Obrigada a Régis Bonvicino for including me in the interview sessions with contemporary poets hosted by the Brazilian journal SibilaThe series includes phenomenal writers from all over: Nanni Balestrini, Liliane Giraudon, Josely Vianna Baptista, Maggie O'Sullivan, and on and on... Sibila's premise:

Contemporary places for poetry

There are plenty of moments in our current life when the practice of poetry seems exactly a practice, something empirical, a kind of routine. One makes poetry because poetry has been made. One publishes poetry because books of poetry are published and were published, why not going on publishing them?

But what meaning does art have when art is reduced to empiricism, the habitual procedure which doesn’t discuss its means? Which doesn’t any longer make up its own aims? Which is not suspicious of its usual form, nor runs the risk of a move against itself, unresigned?

Trying to know what some of the most distinguished foreign poets in action today think about their own poetry, Sibila proposed some very simple questions, some naïve questions – silly questions! –, whose principal aim is no longer to consider as natural ( as obvious) the automatisms of the poetical practice.

Sibila asks the poets to tell in the more direct way what still moves them to read, to write, to publish a book of poetry – or, more generically, to publish poetry, in whatever support.

The choice, for the moment, to listen only to foreign poets’ voice is a strategic one. It’s better to avoid answers which would be neutralized a priori, due to suspicious neighbourly attitudes.

Reading poetry, straining to write poetry, publishing poetry: not at all compulsory, all this, not at all explainable in advance. Everything you do in this domain is the result of mere imaginary exacting. Nothing obliges you, unless the obligation you invent yourself, for yourself. Sibila wants to know what kind of invention is that. Id est: what poets may still make up for the practice which defines them as poets.

An excerpt from my interview:

Writing poetry

Sibila: What do you expect from writing poetry?

Scappettone: I expect the language being channeled to reconfigure experience, to transmit something I didn’t already know—about history, politics, feeling. I expect it to do so mercilessly, unremittingly. I think of poetry as a storehouse of memory—not only for my own mereness of experience, but for those of countless recorded and nameless others who have struggled with language, either as writers or speakers, slowly altering our tactics of communication across space and time through myriad microdisplacements of meaning. The poet Emilio Villa spent decades of his life compiling a renegade etymological dictionary of the Italian language and a dictionary of myth on bits of paper and card stock recycled from art opening invitations in the years of the postwar “economic miracle”. He was tracking the migration of tongues over time and space, without regard to the prejudices of a Eurocentric outlook, and trying to chart that in his verse. I have such ardor for that kind of work.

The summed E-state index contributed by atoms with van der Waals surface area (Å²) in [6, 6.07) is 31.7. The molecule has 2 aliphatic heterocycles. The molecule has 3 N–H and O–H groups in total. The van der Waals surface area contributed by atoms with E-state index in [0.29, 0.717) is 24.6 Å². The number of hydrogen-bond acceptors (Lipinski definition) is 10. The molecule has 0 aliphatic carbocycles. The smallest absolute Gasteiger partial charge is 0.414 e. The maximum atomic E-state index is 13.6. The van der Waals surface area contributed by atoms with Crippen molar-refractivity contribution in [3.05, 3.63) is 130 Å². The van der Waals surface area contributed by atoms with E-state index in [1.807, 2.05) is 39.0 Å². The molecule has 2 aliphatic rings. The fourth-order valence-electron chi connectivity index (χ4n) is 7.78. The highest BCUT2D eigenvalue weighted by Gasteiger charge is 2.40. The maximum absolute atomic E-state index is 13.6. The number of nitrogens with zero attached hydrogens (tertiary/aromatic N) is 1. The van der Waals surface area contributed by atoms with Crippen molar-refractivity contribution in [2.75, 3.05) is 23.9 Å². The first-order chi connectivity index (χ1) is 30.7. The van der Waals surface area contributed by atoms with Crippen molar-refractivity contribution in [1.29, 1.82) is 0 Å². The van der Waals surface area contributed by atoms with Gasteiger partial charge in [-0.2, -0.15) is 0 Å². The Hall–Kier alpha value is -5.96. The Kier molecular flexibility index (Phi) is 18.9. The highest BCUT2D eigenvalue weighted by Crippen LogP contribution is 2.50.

Sibila: In your opinion, which is the best effect one can get from practicing poetry?

Scappettone: Conscious participation in the processes of memory and understanding described above, as an individual and as part of a collective. As workers in language we can redefine comprehension and involvement in the sublime disaster that is the current world system.

Sibila: Do you think your poetry has any public value?

Scappettone: I hope that in its opacity, which admittedly limits its accessibility as “message,” it constructs an experience that cuts against the seemingly transparent networks of communication and information transferral that dominate discourse of all sorts, from the Hallmark – or Upworthy-popular to the esoteric and academic, with their marketing and surveillance tactics, false urgency and inevitable exclusions. To quote Édouard Glissant as brought into English by Nathanaël, “the poetics of relation assumes that to each is proposed the density (the opacity) of the other. The more the other resists in his thickness or his fluidity (without being limited to it), the more his reality becomes expressive, and the more fecund the relation”. To oblige an experience of language as confused music or noise incarnate sets into motion a sort of grappling that can be vexatious, rich, transitive.

Lina Bo Bardi, L'ombra della sera, drawing, 1965. Courtesy of Arquitectura en Dibuixos Exemplars